Figure 1: Strand-seq preserves the identity and structure of each homologue in a cell (Porubsky et al. Nat Commun 2017).
Figure 2: A. Identification of enhancer hijacking mediating oncogenic overexpression in cancer genomes; B. IGF2 overexpression via de novo 3D contact domain (‘neo-TAD’) formation in colon cancer mediated by recurrent somatic tandem duplications (Weischenfeldt et al. Nat Genet 2017; Northcott et al. Nature 2017).
The Korbel group combines computational and experimental approaches, including in single cells, to unravel determinants and consequences of germline and somatic genetic variation with a special focus on disease mechanisms.
Previous and current research
Our group is using bulk as well as single cell-based omics approaches for investigating mechanisms behind complex phenotypes in humans, ranging from common diseases including cancer to ageing. An over-arching theme centers on the formation and selection of germline and somatic genetic variation in health and disease states, in particular genomic structural variation (SV). Bioinformatics approaches used encompass deep learning and statistical methodology for processing high-dimensional big data sets. Omics techniques employed in our group range from whole genome sequencing and epigenomic techniques, to single cell/single strand DNA sequencing (Strand-seq; see Figure 1), the latter of which enables haplotype-resolved studies of genetic variation and genome instability. Scientists in our group combine methods development, data generation and analysis with hypothesis generation and experimental testing to obtain insights into biological mechanisms of disease.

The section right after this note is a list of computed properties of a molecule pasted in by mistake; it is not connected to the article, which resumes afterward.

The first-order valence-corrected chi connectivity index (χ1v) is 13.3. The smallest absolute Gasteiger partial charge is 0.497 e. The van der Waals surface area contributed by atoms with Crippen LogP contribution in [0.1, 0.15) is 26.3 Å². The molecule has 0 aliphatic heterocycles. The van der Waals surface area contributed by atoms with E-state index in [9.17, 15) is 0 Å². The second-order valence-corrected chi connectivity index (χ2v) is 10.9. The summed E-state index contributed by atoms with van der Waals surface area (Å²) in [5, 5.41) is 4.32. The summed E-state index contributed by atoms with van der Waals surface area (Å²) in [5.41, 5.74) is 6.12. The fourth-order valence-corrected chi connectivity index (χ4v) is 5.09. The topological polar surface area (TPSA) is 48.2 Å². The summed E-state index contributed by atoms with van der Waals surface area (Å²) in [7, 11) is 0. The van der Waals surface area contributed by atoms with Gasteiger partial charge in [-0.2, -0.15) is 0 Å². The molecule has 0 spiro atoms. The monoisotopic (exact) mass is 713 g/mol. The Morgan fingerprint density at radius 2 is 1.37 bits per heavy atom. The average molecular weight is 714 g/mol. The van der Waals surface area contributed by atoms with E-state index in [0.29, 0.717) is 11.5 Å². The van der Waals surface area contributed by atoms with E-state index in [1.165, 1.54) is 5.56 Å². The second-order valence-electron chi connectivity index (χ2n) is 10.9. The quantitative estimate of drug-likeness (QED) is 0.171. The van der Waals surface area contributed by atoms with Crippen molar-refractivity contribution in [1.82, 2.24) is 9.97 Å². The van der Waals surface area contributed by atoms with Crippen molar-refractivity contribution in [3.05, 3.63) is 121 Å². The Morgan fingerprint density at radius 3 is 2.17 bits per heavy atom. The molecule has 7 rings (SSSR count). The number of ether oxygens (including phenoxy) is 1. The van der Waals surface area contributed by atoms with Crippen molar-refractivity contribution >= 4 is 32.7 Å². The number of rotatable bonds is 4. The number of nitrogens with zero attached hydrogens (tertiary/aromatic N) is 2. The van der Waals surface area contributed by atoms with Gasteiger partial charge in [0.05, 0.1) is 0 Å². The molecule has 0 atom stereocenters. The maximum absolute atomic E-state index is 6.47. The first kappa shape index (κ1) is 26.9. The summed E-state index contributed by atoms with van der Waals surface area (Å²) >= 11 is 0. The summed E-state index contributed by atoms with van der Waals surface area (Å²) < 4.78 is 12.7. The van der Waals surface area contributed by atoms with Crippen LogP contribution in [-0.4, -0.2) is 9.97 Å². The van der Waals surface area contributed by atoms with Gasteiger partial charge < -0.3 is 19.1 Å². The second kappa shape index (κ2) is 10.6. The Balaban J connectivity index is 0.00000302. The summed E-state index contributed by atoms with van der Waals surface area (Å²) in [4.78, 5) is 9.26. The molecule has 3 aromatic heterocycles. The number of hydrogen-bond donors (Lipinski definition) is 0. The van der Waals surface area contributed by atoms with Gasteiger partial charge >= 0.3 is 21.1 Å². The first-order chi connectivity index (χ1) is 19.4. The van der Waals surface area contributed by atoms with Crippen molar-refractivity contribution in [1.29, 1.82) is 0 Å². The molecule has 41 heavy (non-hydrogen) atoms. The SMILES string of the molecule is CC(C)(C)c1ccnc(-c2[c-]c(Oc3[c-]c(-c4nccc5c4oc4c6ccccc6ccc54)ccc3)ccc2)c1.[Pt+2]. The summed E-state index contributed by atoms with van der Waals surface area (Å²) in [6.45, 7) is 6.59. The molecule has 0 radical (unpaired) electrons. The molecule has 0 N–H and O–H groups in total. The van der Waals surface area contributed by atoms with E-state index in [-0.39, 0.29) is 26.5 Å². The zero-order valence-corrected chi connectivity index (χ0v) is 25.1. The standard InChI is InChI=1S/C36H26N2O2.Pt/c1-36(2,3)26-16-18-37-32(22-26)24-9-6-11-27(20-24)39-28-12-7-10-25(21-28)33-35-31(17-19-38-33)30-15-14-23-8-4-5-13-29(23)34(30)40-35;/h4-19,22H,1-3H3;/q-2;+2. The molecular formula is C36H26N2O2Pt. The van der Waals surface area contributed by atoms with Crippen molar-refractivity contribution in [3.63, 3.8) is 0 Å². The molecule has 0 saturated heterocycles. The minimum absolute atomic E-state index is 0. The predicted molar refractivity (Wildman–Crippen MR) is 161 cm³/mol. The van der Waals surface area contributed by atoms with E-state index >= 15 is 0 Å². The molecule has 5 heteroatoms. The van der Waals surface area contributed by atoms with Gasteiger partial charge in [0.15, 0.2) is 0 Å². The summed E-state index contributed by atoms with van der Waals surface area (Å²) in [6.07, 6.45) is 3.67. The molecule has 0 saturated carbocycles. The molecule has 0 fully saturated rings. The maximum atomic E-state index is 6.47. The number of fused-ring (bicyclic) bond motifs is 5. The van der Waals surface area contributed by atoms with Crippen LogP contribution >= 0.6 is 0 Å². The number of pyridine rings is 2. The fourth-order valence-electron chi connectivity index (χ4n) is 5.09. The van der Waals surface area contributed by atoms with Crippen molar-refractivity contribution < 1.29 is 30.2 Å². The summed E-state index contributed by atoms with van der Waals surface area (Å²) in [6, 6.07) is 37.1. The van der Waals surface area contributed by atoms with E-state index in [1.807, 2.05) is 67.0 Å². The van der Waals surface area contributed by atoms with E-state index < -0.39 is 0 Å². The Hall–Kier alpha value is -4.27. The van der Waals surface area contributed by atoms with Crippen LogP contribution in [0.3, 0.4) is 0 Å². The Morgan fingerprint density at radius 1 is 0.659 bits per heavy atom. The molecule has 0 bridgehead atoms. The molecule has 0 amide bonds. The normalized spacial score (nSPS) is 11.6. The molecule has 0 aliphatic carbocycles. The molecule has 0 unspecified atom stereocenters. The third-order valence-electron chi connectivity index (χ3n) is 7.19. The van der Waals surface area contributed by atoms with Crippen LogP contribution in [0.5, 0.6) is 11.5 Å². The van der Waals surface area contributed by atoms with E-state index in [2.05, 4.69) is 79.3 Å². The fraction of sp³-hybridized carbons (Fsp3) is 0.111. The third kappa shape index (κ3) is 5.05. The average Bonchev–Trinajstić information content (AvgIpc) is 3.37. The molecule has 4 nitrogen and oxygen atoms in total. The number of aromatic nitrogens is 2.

Our laboratory has further been among the pioneers in the utilisation of cloud computing to enable sharing and processing of large-scale omics data. As an example, the ICGC/TCGA Pan-Cancer Analysis of Whole Genomes (PCAWG) project, co-led by our group, is leveraging cloud solutions to globally standardise and analyse cancer genomics data, with the aim of uncovering commonalities and differences between molecular disease mechanisms in disparate cancer entities. By studying recurrent somatic SVs affecting intergenic regions, we recently demonstrated that “enhancer hijacking” – the juxtaposition of active enhancers near proto-oncogenes, and often across topological association domain (TAD) boundaries – is a frequent oncogene activation mechanism in solid tumors (Figure 2).
Future projects and goals
- Identifying determinants for the formation and selection of genetic variation in cancer and during ageing (which includes the development of deep learning and statistical methodologies).
- Development of methodology to facilitate single cell studies of structural variation, and integrating state-of-the-art microscopy methods with single cell sequencing.
- Completion of human genome variation maps using strand-specific and single molecule DNA sequencing techniques.
- Deciphering the basis of genomic instability using cell-based models.